Tuesday, December 10, 2013
By Kevin Miller email@example.com
Washington Bureau Chief
WASHINGTON -- Out-of-state organizations have spent as much as 70 percent more money per voter attempting to influence Maine's U.S. Senate election than the campaigns themselves as cash from national groups pours into a race critical to control of the Senate.
Additionally, outside groups have paid for more than 60 percent of the nearly 10,000 Senate-related television ads that have aired on Maine's major broadcasting networks since the summer.
Those two findings -- based on separate analyses by the Portland Press Herald and an independent ad tracking group -- highlight the dramatic way the political landscape has changed since federal court rulings gave rise to super PACs and unlimited corporate donations.
"Everybody assumed (outside spending) would go up a lot, but I don't think anybody knew on what scale, and it turned out to be very substantial," said Bob Biersack, a senior fellow at the Center for Responsive Politics, which monitors and analyzes campaign spending.
With less than two weeks to go before voters head to the polls, the campaign spigots appear to have opened all the way in Maine's race to choose a successor to retiring U.S. Sen. Olympia Snowe. Groups from outside of Maine are behind much of the spending as Republicans and Democrats fight for every seat in the closely divided chamber.
As of Oct. 23, political action committees, super PACs and other outside organizations had spent roughly $5.8 million on the race involving independent Angus King, Republican Charlie Summers and Democrat Cynthia Dill. Both the U.S. Chamber of Commerce and the National Republican Senatorial Committee had spent more than $1.3 million to help Summers, while Americans Elect and the Democratic Senatorial Campaign Committee spent more than $1 million each to support King or oppose Summers.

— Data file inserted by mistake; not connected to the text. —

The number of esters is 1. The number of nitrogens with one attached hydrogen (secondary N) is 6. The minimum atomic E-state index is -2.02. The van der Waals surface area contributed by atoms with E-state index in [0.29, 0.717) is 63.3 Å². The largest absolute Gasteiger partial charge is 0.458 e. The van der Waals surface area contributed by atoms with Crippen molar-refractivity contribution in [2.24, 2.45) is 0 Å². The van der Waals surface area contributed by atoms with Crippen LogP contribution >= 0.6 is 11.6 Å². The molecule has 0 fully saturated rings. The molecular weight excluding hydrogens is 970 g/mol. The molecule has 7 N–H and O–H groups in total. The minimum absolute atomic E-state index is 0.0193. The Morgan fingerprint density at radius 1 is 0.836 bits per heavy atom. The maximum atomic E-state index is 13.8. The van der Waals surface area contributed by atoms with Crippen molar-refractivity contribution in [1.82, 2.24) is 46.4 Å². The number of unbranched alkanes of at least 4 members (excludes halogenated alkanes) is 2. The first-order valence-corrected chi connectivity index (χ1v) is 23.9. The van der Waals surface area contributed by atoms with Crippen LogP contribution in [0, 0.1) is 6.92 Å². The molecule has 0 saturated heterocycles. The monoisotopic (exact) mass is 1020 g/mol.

The candidates, by comparison, had spent slightly more than $3.4 million as of Oct. 17, according to the campaigns and reports to the Federal Election Commission.
Put another way, outside groups spent $7.45 to reach each of Maine's roughly 779,000 registered voters, compared to the $4.37 spent per voter by the campaigns themselves, although that gap probably has shrunk somewhat because of subsequent campaign spending.
While that $5.8 million figure is less than the "independent expenditures" seen in a dozen other Senate races -- with Virginia's $32 million leading the pack as of Tuesday -- the levels of outside spending in Maine become more impressive after considering the size of the target audience.
An analysis by the Press Herald found that, as of mid-week, Maine's Senate race was sixth in the nation in per-voter spending by political action committees, super PACs and politically involved nonprofits.
For instance, Ohio's Senate race has attracted nearly five times as much outside spending as Maine's race -- $25.6 million as of Tuesday -- but the per-voter spending in that state was only $4.57 because of the much larger population. The same is true in such Senate battleground states as Missouri ($3.19 per voter), Connecticut ($4.33) and Florida ($2.10).
The leader among Senate races, by far, was Montana, where outside groups have poured $18 million to reach the state's 491,000 registered voters -- or $36.46 per voter.
David Parker, an associate professor at Montana State University in Bozeman, said the airwaves in Montana's five television media markets already are saturated with ads in the race between incumbent Democratic Sen. John Tester and his Republican challenger, Denny Rehberg. Out of all of those ads, Parker counted just two funded by outside groups that carried a positive message.
By Nov. 6, Montanans may have seen as much as $24 million worth of television advertising alone, Parker said. That doesn't include all of the spending on mailers, radio advertising and the get-out-the-vote efforts, he said. While the ad onslaught is eliciting grumbles and some talk of campaign finance reform, however, Parker suggested the efforts probably were working in one key respect.
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